In a story published last week about Israeli innovation, The Tower noted that stories about record-setting acquisitions by U.S. technology giants are becoming fairly routine. The specific post described how Israel had just been ranked among world leaders in the development of human capital, and the mention of routine tech acquisitions linked to another story about Google’s billion dollar acquisition of Israeli startup Waze.
Facebook had reportedly been in competition with Google for Waze, and the purchase would have given the social media company its first presence in Israel. This week brought news that Facebook is securing that foothold anyway, via the purchase of another Israeli startup:
The big draw for Facebook is Onavo’s pioneering data compression technology, which helps smartphones cut data consumption as much as 80 percent…. “We expect Onavo’s data compression technology to play a central role in our mission to connect more people to the Internet, and their analytic tools will help us provide better, more efficient mobile products,” a Facebook spokesman said.
The sale price was not disclosed publicly but was estimated by experts as being north of $100 million.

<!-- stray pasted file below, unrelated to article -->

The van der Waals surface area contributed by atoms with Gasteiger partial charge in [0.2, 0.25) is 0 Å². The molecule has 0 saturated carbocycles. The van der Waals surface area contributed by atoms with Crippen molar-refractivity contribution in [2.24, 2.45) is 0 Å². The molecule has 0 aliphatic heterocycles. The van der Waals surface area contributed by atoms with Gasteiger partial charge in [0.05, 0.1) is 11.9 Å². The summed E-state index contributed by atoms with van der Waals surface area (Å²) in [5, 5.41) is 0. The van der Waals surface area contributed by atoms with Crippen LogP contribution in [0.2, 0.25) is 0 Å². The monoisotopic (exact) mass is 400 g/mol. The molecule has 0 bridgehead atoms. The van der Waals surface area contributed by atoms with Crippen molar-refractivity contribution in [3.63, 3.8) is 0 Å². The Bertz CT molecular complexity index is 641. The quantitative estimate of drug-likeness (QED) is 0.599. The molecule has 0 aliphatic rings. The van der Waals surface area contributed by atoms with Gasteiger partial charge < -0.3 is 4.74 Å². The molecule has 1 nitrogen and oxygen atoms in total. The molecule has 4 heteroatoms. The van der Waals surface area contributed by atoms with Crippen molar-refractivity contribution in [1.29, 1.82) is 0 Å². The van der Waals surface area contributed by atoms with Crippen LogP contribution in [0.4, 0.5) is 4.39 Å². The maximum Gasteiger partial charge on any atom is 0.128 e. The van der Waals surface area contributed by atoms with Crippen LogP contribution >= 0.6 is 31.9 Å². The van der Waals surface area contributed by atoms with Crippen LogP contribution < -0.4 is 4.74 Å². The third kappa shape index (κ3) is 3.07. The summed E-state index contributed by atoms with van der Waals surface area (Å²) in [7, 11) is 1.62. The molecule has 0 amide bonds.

Coverage around the sale has emphasized the sheer amount of technical talent in Israel:
“Facebook was amazed by the amount of talent in such a small country like Israel,” Nicola Mendelsohn—a Facebook vice president who heads the company’s European, Middle East and Africa branch—told Israeli President Shimon Peres at a technology conference in Tel Aviv just days after its acquisition of Israeli startup Onavo, Globes reported.
Facebook is also slated its first research and development center outside of the United States in Israel.
Israel’s “high tech niche and entrepreneurial culture” was recently cited by Moody’s as a key factor in the ratings agency reaffirming Israel’s A1 raiting. Warren Buffett over the summer described the Jewish state as “the leading, largest and most promising investment hub outside the United States.”
[Photo: Onavo / YouTube]